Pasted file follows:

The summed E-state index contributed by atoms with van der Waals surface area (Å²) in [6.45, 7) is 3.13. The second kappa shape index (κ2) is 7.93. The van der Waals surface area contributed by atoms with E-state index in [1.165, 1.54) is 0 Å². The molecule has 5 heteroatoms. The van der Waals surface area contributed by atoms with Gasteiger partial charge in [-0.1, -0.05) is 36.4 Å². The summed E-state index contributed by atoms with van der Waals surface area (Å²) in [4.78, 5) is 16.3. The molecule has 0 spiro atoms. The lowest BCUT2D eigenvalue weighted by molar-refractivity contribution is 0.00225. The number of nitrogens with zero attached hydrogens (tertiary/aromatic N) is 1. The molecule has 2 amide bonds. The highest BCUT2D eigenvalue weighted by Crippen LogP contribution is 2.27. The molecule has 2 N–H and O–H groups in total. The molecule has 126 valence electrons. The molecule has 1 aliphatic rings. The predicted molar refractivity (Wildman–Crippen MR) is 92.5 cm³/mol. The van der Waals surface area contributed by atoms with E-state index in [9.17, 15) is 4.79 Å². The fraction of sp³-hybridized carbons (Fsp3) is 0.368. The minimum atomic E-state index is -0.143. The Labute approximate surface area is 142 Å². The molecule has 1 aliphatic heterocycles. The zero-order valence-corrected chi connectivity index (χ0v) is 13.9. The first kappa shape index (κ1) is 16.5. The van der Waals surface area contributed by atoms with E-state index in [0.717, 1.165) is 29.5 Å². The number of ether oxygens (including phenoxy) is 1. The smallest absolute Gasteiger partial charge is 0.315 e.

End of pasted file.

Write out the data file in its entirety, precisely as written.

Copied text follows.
The summed E-state index contributed by atoms with van der Waals surface area (Å²) in [6.45, 7) is 3.13. The second kappa shape index (κ2) is 7.93. The van der Waals surface area contributed by atoms with E-state index in [1.165, 1.54) is 0 Å². The molecule has 5 heteroatoms. The van der Waals surface area contributed by atoms with Gasteiger partial charge in [-0.1, -0.05) is 36.4 Å². The summed E-state index contributed by atoms with van der Waals surface area (Å²) in [4.78, 5) is 16.3. The molecule has 0 spiro atoms. The lowest BCUT2D eigenvalue weighted by molar-refractivity contribution is 0.00225. The number of nitrogens with zero attached hydrogens (tertiary/aromatic N) is 1. The molecule has 2 amide bonds. The highest BCUT2D eigenvalue weighted by Crippen LogP contribution is 2.27. The molecule has 2 N–H and O–H groups in total. The molecule has 126 valence electrons. The molecule has 1 aliphatic rings. The predicted molar refractivity (Wildman–Crippen MR) is 92.5 cm³/mol. The van der Waals surface area contributed by atoms with E-state index in [9.17, 15) is 4.79 Å². The fraction of sp³-hybridized carbons (Fsp3) is 0.368. The minimum atomic E-state index is -0.143. The Labute approximate surface area is 142 Å². The molecule has 1 aliphatic heterocycles. The zero-order valence-corrected chi connectivity index (χ0v) is 13.9. The first kappa shape index (κ1) is 16.5. The van der Waals surface area contributed by atoms with E-state index in [0.717, 1.165) is 29.5 Å². The number of ether oxygens (including phenoxy) is 1. The smallest absolute Gasteiger partial charge is 0.315 e.